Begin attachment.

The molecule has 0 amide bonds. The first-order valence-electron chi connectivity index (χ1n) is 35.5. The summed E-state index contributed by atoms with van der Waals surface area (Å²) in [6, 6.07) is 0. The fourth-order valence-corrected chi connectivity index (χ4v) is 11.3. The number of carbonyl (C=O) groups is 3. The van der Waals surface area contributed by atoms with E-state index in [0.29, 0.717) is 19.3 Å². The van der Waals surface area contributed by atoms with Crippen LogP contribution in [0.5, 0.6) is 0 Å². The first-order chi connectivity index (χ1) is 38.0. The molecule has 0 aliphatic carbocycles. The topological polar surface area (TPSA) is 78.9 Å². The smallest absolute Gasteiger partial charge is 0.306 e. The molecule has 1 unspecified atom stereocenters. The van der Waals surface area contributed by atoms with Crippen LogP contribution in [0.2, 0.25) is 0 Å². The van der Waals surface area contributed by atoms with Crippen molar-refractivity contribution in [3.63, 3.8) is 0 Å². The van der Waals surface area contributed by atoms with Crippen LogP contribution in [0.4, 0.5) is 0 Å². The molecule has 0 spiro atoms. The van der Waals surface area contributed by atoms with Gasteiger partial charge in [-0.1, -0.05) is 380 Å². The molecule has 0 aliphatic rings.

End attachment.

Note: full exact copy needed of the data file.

The molecule has 0 amide bonds. The first-order valence-electron chi connectivity index (χ1n) is 35.5. The summed E-state index contributed by atoms with van der Waals surface area (Å²) in [6, 6.07) is 0. The fourth-order valence-corrected chi connectivity index (χ4v) is 11.3. The number of carbonyl (C=O) groups is 3. The van der Waals surface area contributed by atoms with E-state index in [0.29, 0.717) is 19.3 Å². The van der Waals surface area contributed by atoms with Crippen LogP contribution in [0.5, 0.6) is 0 Å². The first-order chi connectivity index (χ1) is 38.0. The molecule has 0 aliphatic carbocycles. The topological polar surface area (TPSA) is 78.9 Å². The smallest absolute Gasteiger partial charge is 0.306 e. The molecule has 1 unspecified atom stereocenters. The van der Waals surface area contributed by atoms with Crippen LogP contribution in [0.2, 0.25) is 0 Å². The van der Waals surface area contributed by atoms with Crippen molar-refractivity contribution in [3.63, 3.8) is 0 Å². The van der Waals surface area contributed by atoms with Crippen LogP contribution in [0.4, 0.5) is 0 Å². The molecule has 0 spiro atoms. The van der Waals surface area contributed by atoms with Gasteiger partial charge in [-0.1, -0.05) is 380 Å². The molecule has 0 aliphatic rings.